This is an installment in a series of posts looking back on show cars that we feel deserved a little more attention than they got. If you have a suggestion for a Forgotten Concept topic, please shoot us a line or leave a comment below.
Mercury Messenger Concept
First Seen: 2003 Detroit Auto Show
Description: Sporty 2-door fastback
Sales Pitch: “Design that will lead Mercury’s rejuvenation”
First seen at the 2003 Detroit Auto Show, the Messenger was a sporty fastback featuring a clean design and V8 power. Per Mercury’s press materials, the rear-drive concept was powered by an all-aluminum 4.6-liter engine mated to a 6-speed automatic transmission. In reality, the concept vehicle didn’t have an engine or transmission–only an electric motor to power it on and off the auto-show stage. However, the Messenger was equipped with a full interior, and its aluminum monocoque frame would have helped to keep its weight down. The Messenger also boasted 4-wheel independent suspension and Brembo-brand 4-piston brakes at all four corners.
According to Gerry McGovern, Mercury’s design chief at the time, the aptly named Messenger was created to herald an era of new design for Mercury, one more independent of Ford than the brand had become.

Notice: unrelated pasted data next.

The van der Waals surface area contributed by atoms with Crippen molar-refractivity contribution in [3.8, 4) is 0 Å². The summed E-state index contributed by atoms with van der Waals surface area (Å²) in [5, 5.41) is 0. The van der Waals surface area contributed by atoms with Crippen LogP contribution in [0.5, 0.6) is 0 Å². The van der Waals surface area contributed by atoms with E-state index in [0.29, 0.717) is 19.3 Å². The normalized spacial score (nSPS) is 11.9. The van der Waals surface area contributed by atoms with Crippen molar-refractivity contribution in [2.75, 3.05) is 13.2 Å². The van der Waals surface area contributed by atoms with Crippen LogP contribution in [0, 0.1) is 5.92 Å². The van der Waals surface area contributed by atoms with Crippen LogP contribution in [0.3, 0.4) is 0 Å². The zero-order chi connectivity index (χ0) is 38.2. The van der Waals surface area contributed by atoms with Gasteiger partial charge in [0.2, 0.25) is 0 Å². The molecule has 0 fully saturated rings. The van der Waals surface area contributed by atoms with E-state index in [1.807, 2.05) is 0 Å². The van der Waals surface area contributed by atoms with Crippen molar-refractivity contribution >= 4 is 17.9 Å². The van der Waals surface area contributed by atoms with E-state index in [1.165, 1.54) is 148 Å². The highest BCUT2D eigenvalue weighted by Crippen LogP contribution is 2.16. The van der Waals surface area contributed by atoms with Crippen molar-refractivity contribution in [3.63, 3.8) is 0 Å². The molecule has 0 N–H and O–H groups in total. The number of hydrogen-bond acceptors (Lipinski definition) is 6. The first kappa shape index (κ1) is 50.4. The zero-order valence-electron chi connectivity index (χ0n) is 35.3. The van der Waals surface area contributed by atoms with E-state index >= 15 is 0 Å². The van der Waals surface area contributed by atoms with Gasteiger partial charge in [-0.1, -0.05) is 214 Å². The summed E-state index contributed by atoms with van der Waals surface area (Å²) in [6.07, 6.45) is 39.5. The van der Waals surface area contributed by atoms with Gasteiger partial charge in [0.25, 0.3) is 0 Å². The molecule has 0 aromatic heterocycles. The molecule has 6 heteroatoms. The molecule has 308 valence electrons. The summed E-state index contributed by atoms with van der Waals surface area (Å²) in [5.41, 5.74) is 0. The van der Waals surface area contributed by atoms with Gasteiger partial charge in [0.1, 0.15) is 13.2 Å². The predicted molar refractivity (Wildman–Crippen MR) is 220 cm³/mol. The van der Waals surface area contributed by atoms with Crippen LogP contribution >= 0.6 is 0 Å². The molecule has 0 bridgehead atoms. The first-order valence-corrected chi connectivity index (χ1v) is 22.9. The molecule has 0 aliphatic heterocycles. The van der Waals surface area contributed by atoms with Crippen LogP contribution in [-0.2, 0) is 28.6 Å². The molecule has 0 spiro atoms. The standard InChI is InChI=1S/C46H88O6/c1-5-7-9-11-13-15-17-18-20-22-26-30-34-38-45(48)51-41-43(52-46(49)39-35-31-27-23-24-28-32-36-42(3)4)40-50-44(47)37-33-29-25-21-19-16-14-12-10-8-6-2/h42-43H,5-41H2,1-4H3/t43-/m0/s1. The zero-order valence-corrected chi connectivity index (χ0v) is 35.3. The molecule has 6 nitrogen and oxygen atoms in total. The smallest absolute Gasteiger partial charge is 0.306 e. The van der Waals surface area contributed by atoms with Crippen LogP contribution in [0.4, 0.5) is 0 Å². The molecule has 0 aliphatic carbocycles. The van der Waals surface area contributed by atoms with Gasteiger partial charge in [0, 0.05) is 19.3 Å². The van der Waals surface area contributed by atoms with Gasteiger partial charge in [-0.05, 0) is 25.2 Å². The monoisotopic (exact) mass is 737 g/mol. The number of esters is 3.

The promise of the Messenger was that the car’s design language would help the Mercury brand appear more independent of the Ford brand. This was a bit ironic, because discussions surrounding a production version predictably had the vehicle sharing much mechanically with the Mustang.
Mercury would not go on to sell anything like the Messenger, nor would the brand adopt any aspects of the concept’s styling. This is a shame, as the Messenger Concept is a great looking car. The Mercury brand was shut down after the 2011 model year, and in August 2010–right around the time Mercury itself was winding down–the Messenger Concept was auctioned off, finding its way into the Bortz Auto Collection. Several Bortz-owned vehicles have appeared in our sister publication Collectible Automobile.